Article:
Modern Family: Why Only-Children Rule

I'm afraid there's a puppy in my future. It's not because one of my daughter's first complete sentences was "I want a puppy." Or because my 16-year-old Siamese cat still acts as though my kid is an intruder in our home. It's certainly not because I actually believe that my dear child will take responsibility for walking a dog three times a day. Nope, we will probably end up with a labor-intensive pet because my 7-year-old is a wizard at spotting and exploiting my maternal guilt. (That's a sign of intelligence, isn't it?) "If I can't have a brother or sister to play with," she asks, "can't I at least have a puppy?" Her strategy is transparent, yet effective because I feel guilty that my daughter is an only child. I worry that she won't learn to share. I can't escape the desire for an "heir and a spare," especially after watching the anguish of Chinese parents who lost only-children in the recent earthquake. I wish my kid had a built-in playmate, or, if my own sibling relationship is any guide, someone to fight with in the back seat of the car.

I have one older brother, and when I was growing up our family was considered tiny. Only-kids were freaks. Broods of four or six were common in our neighborhood. In one family, all the kids' first names started with J—the epitome of Midwestern chic at the time. Americans have since warmed up to the idea of smaller families. In 1936, 64 percent of families said they wanted three or more children, compared with 34 percent today. But onlies haven't grown any more popular. A Gallup poll from last summer found that most parents consider having an only child about as desirable as having no children. There were fewer children living without siblings in 2004 than in 1991, according to the U.S. Census Bureau.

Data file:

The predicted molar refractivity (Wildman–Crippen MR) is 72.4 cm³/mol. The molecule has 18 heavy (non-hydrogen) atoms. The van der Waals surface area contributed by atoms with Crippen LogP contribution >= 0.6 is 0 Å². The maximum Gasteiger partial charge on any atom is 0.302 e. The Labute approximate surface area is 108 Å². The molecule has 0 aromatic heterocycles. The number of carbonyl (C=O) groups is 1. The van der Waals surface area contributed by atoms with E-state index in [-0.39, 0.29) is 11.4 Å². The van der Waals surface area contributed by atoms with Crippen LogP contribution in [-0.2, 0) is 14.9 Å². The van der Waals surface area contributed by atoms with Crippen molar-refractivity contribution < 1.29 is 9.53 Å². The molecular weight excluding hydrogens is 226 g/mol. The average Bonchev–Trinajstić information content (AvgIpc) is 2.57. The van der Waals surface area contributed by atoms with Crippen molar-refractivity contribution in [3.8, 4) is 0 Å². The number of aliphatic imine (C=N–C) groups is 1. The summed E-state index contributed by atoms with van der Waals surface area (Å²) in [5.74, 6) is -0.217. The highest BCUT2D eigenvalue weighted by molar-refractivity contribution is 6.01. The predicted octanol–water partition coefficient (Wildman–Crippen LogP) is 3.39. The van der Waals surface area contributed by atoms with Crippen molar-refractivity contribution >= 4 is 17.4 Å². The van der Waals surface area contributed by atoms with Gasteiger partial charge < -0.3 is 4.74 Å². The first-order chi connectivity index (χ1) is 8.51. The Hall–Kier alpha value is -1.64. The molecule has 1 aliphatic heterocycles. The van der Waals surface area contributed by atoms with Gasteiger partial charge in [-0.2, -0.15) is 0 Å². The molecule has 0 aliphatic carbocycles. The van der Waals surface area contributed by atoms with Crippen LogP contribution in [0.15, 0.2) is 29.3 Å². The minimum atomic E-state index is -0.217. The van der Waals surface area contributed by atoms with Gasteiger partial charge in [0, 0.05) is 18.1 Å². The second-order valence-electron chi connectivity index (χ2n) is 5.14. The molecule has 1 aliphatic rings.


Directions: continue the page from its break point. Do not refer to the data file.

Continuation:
Stereotypes that only-children are spoiled, maladjusted, selfish, lonely and prone to imaginary friends are common, according to Susan Newman, a social psychologist and author of "Parenting an Only Child." Other parents of onlies share my concerns about their kids, if not my guilt. Even though she says she has never considered having more than one child, Jodi Kurtz, 31, worries that her daughter, Anna-Sophia, who is almost 2, may "end up being spoiled and miss out on the good parts of having siblings." A recent posting on "I hate people with one kid. They act like the kid is a God and can't relate to other moms with more than 1 kid."

But before the double-stroller set gets too smug, I'd like to point out that the outlook for onlies is quite bright. "There have been hundreds of studies done on only-children here and in China, where there are millions of only- children, and these myths just don't hold up," says Newman. She traces our bias to 1896, when psychologist G. Stanley Hall conducted a study of rural families and concluded that only-children were at a sharp social disadvantage and that "being an only child is a disease in itself." Which might have been true for kids in rural 19th-century America, but doesn't apply to my Brooklyn neighborhood. In fact, only-children and children with a lone sibling tend to perform better on standardized tests, earn higher grades and stay in school longer, according to Douglas Downey, a professor of sociology at Ohio State University. "As the number of siblings increases you see a steady decline in performance for all the children in the family," he says. In his own research he's found differences in social development, but they were small.

I doubt that very many parents consider the research before deciding how many kids to have. The size and shape of our families are often formed by forces outside our control. In another life, I think I would have had a passel of kids. But given that I'm 48, divorced and love my job, one kid and maybe a French bulldog sounds fine.